US president Donald Trump drew something closer to the jam-packed audience of political supporters he has been craving as he urged hundreds of young conservatives in Arizona to get behind his re-election effort.
The Students For Trump gathering at a crowded Dream City Church in Phoenix offered a starkly different feel compared to Mr Trump’s weekend rally in Tulsa, Oklahoma – his first of the coronavirus era – which drew a sparse turnout.
In Phoenix, Mr Trump hailed “patriotic young Americans who stand up tall for America and refuse to kneel to the radical left”.
He said: “You are the courageous warriors standing in the way of what they want to do and their goals.
“They hate our history. They hate our values, and they hate everything we prize as Americans.”
The US leader was looking to regain campaign momentum after Tulsa, which was supposed to be a sign of America’s reopening and a show of political force.
Instead, it generated thousands of empty seats and led to questions about the president’s campaign leadership and his case for another four years in office.
The low turnout sharpened the focus on Mr Trump’s visit to Arizona, which doubles as both a 2020 battleground state and a surging coronavirus hotspot.
With the Phoenix event, which was organised by Turning Point Action, a group chaired by Trump ally Charlie Kirk, the president hoped to turn attention away from his slumping poll numbers, surging coronavirus infections in huge swathes of the US south and west, and a virus-ravaged economy.
His address featured typical Trump lines – boasts about television ratings, ridicule of his likely Democratic presidential opponent Joe Biden, and resentment over China’s handling of the coronavirus crisis.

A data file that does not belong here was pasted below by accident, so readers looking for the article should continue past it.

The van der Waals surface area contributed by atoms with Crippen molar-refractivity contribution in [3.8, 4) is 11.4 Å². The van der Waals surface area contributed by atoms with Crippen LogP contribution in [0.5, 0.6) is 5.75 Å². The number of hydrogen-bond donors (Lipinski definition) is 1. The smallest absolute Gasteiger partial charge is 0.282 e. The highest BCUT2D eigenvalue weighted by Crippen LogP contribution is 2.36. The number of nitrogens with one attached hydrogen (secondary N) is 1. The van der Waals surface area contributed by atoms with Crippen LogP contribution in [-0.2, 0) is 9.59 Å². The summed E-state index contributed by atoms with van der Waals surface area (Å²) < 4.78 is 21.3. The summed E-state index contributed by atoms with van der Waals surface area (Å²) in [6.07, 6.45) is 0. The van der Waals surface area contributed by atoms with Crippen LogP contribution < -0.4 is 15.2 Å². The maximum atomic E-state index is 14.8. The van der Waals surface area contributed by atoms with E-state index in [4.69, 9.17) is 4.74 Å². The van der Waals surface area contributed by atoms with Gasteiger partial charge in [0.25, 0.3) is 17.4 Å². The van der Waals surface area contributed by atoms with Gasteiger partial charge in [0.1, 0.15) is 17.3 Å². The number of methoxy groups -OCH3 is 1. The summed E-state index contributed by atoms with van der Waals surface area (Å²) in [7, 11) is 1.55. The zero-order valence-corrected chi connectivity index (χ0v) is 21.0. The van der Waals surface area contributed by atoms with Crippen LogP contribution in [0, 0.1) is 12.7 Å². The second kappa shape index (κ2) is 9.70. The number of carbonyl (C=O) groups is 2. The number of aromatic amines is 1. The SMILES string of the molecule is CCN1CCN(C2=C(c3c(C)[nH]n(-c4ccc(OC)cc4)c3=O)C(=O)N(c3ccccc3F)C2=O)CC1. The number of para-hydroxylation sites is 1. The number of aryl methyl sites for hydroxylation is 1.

As he did in Oklahoma over the weekend, Mr Trump referred to the virus as “kung flu”, a pejorative term which Asian-Americans and many other people say is racist.
Mr Trump seemed to revel in the energy of a packed venue. He also offered his supporters a dark warning.
“This will be in my opinion the most corrupt election in the history of our country,” he said. “And we cannot let this happen.”
Mr Trump has in recent days stepped up claims that expanded postal voting will lead to electoral fraud.
Throughout his trip to Arizona, which included a visit to the US-Mexico border, the Covid-19 pandemic shadowed Mr Trump.
A GREAT DAY IN ARIZONA! pic.twitter.com/jsohSb5QF6— Donald J. Trump (@realDonaldTrump) June 24, 2020
Democratic mayor of Phoenix Kate Gallego made it clear she did not believe Mr Trump’s speech could be safely held in her city – and urged the president to wear a face mask.
However, Mr Trump has adamantly refused to wear a mask in public, instead turning it into a red-vs-blue cultural issue.
Polling suggests Republicans are far less likely to wear face coverings than Democrats, despite health experts’ warnings that it dramatically reduces the risk of transmitting the virus. Few in the crowd at the Students For Trump event donned masks.
Since late May, Arizona has emerged as one of the nation’s most active hot spots for the spread of Covid-19.
Arizona is seeing disturbing trends in several benchmarks, including the percentage of tests that prove positive for the virus, which is the highest in America.
The US state reported a new daily record of nearly 3,600 additional coronavirus cases on Tuesday as it continued to set records for the number of people taken to hospital, in intensive care and on ventilators for Covid-19.
Arizona’s total caseload in the pandemic stands at at least 58,179, with 42 more deaths reported Tuesday, raising the death toll to 1,384.
Trump campaign officials believe the president’s ability to draw thousands of supporters out during a pandemic sets up a favourable contrasting image with Joe Biden.
However, the campaign has struggled to find effective attack lines on the former vice president.